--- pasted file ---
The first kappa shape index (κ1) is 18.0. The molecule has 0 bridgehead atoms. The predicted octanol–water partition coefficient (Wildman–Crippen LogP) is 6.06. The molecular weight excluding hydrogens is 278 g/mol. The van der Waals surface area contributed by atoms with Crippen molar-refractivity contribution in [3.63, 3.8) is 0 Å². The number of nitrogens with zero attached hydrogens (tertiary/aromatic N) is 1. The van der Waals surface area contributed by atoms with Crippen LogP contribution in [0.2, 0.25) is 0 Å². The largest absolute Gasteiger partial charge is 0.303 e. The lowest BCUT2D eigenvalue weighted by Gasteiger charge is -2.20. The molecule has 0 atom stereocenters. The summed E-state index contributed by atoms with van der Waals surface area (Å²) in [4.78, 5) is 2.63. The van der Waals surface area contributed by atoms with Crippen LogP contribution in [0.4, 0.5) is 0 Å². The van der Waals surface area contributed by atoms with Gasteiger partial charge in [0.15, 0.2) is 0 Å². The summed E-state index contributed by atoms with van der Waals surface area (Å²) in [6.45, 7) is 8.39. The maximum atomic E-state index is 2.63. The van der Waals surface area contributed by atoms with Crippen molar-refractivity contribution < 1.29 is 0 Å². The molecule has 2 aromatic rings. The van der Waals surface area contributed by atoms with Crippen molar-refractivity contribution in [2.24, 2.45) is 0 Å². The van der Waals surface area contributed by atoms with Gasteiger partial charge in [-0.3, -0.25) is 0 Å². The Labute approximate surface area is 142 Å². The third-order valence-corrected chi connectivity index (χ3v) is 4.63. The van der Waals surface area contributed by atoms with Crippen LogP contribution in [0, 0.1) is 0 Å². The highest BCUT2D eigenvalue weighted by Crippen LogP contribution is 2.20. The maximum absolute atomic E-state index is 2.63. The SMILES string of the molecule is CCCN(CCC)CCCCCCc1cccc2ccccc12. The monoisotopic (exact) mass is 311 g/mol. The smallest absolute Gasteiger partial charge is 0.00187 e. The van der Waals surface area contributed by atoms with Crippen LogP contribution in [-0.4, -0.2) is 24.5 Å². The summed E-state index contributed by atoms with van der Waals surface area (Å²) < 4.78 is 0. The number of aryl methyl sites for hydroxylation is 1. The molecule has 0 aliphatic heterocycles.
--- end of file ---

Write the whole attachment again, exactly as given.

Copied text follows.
The first kappa shape index (κ1) is 18.0. The molecule has 0 bridgehead atoms. The predicted octanol–water partition coefficient (Wildman–Crippen LogP) is 6.06. The molecular weight excluding hydrogens is 278 g/mol. The van der Waals surface area contributed by atoms with Crippen molar-refractivity contribution in [3.63, 3.8) is 0 Å². The number of nitrogens with zero attached hydrogens (tertiary/aromatic N) is 1. The van der Waals surface area contributed by atoms with Crippen LogP contribution in [0.2, 0.25) is 0 Å². The largest absolute Gasteiger partial charge is 0.303 e. The lowest BCUT2D eigenvalue weighted by Gasteiger charge is -2.20. The molecule has 0 atom stereocenters. The summed E-state index contributed by atoms with van der Waals surface area (Å²) in [4.78, 5) is 2.63. The van der Waals surface area contributed by atoms with Crippen LogP contribution in [0.4, 0.5) is 0 Å². The van der Waals surface area contributed by atoms with Gasteiger partial charge in [0.15, 0.2) is 0 Å². The summed E-state index contributed by atoms with van der Waals surface area (Å²) in [6.45, 7) is 8.39. The maximum atomic E-state index is 2.63. The van der Waals surface area contributed by atoms with Crippen molar-refractivity contribution < 1.29 is 0 Å². The molecule has 2 aromatic rings. The van der Waals surface area contributed by atoms with Crippen molar-refractivity contribution in [2.24, 2.45) is 0 Å². The van der Waals surface area contributed by atoms with Gasteiger partial charge in [-0.3, -0.25) is 0 Å². The Labute approximate surface area is 142 Å². The third-order valence-corrected chi connectivity index (χ3v) is 4.63. The van der Waals surface area contributed by atoms with Crippen LogP contribution in [0, 0.1) is 0 Å². The highest BCUT2D eigenvalue weighted by Crippen LogP contribution is 2.20. The maximum absolute atomic E-state index is 2.63. The SMILES string of the molecule is CCCN(CCC)CCCCCCc1cccc2ccccc12. The monoisotopic (exact) mass is 311 g/mol. The smallest absolute Gasteiger partial charge is 0.00187 e. The van der Waals surface area contributed by atoms with Crippen LogP contribution in [-0.4, -0.2) is 24.5 Å². The summed E-state index contributed by atoms with van der Waals surface area (Å²) < 4.78 is 0. The number of aryl methyl sites for hydroxylation is 1. The molecule has 0 aliphatic heterocycles.